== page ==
A few days ago, while brushing my teeth, it struck me that it was within my power to control, if not reduce, the dental costs for my parents.

I could do that if I continue to eat healthy food, clean my teeth as often as necessary and visit my dentist regularly.

Considering that it is much, much cheaper to go for regular check-ups than to repair or replace bad teeth or treat a gum problem, it makes sense for us not to neglect our oral hygiene. But if we do so, we have only ourselves to blame for that big hole in our pocket when the bill comes.

Using the same logic, we can arrest the rising medical costs if we take responsibility for our health. If we do not take care of our body, we must be prepared to pay the price.

It may not be easy to maintain a healthy body, but it is simple: Adopt a healthy lifestyle, go for regular medical checkups and take our medication when we are not well.

The other option is to face the prohibitive medical cost. Then we are free to abuse our body and indulge in unwholesome food.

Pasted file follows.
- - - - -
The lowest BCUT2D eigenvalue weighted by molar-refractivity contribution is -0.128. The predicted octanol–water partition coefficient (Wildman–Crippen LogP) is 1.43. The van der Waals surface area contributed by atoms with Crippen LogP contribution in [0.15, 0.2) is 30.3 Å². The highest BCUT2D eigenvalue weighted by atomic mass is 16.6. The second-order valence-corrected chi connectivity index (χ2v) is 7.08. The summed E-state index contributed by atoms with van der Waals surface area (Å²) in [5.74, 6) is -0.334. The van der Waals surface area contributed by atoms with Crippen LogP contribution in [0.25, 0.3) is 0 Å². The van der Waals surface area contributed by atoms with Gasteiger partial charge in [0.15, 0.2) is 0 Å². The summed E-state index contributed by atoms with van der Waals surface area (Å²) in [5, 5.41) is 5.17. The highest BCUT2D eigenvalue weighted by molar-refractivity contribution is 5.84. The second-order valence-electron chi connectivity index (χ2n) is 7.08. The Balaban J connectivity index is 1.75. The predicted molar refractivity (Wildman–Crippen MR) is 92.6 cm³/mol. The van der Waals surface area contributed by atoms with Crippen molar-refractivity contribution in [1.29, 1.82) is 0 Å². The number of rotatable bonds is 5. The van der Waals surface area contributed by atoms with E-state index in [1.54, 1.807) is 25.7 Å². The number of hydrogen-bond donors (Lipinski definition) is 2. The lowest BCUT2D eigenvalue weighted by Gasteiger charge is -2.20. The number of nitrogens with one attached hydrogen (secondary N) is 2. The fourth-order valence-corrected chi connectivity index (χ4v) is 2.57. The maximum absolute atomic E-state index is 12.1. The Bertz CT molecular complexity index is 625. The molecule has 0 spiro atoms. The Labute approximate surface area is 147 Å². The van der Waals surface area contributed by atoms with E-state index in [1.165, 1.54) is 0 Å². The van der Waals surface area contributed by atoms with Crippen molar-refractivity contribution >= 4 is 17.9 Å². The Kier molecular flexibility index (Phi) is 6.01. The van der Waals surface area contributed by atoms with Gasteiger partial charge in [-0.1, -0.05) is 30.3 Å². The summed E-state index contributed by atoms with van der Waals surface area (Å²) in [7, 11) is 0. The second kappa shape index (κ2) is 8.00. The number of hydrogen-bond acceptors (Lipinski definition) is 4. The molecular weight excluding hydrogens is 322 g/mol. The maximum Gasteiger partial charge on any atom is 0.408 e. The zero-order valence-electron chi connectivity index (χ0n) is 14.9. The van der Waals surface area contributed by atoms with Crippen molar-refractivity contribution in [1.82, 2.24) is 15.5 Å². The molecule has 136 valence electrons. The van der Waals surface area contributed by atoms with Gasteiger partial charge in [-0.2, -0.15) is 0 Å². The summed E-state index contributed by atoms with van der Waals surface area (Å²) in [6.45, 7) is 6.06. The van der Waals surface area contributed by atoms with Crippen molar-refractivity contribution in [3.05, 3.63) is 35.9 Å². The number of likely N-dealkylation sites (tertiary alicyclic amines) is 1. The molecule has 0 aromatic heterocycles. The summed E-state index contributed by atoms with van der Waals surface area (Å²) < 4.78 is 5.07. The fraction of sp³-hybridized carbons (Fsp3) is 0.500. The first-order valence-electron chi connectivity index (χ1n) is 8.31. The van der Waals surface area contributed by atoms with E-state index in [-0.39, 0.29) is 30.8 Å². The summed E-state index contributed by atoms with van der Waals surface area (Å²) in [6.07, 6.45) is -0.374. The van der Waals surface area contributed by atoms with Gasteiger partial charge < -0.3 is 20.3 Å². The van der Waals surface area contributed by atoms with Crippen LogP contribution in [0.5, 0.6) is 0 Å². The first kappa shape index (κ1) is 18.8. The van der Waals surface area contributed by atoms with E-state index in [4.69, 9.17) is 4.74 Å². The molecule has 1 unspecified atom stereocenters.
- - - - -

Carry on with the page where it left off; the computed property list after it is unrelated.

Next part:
Never mind the lifestyle diseases like high blood pressure or hypertension, we can take care of them when it gets worse. If that is our choice, we should not complain about rising medical costs – we should accept the consequences with equanimity.

Many people do not realise or admit that they are responsible for themselves. They cannot change the rates of medical fees, but they can change themselves.

I am aware that there is no guarantee that you will not be sick if you do all the right things for your health.

You can’t do much to prevent inherited diseases like cancer and diabetes from striking you. But regular checkups can mean that when it does, it can be detected earlier, and by taking one’s medication consistently, one can treat it.

In short, it will cost less if you take control and more if you let it fester.

Notwithstanding this, I am sure there would be fewer sick people if everyone took responsibility for their own well-being. With fewer people requiring medical care, might the Government be able to afford to give more subsidies?

Might insurance premiums be lower? In other words, everyone can contribute to the lowering of medical costs.

I would like to suggest that the Government come up with a system to give more help to patients who take care of their own health.

For example, points can be given to those who go for regular checkups, attend health talks and adopt a healthy lifestyle. These points can be converted into discounts when they see a doctor.

More help should be given to those who deserve it because their medical problems are not of their own doing.

For those who choose to abuse their body, however, the Government should increase the medical fees, to hopefully serve as a deterrent to other like-minded people.

(This journal entry can be found in TODAY of 11 July 2006)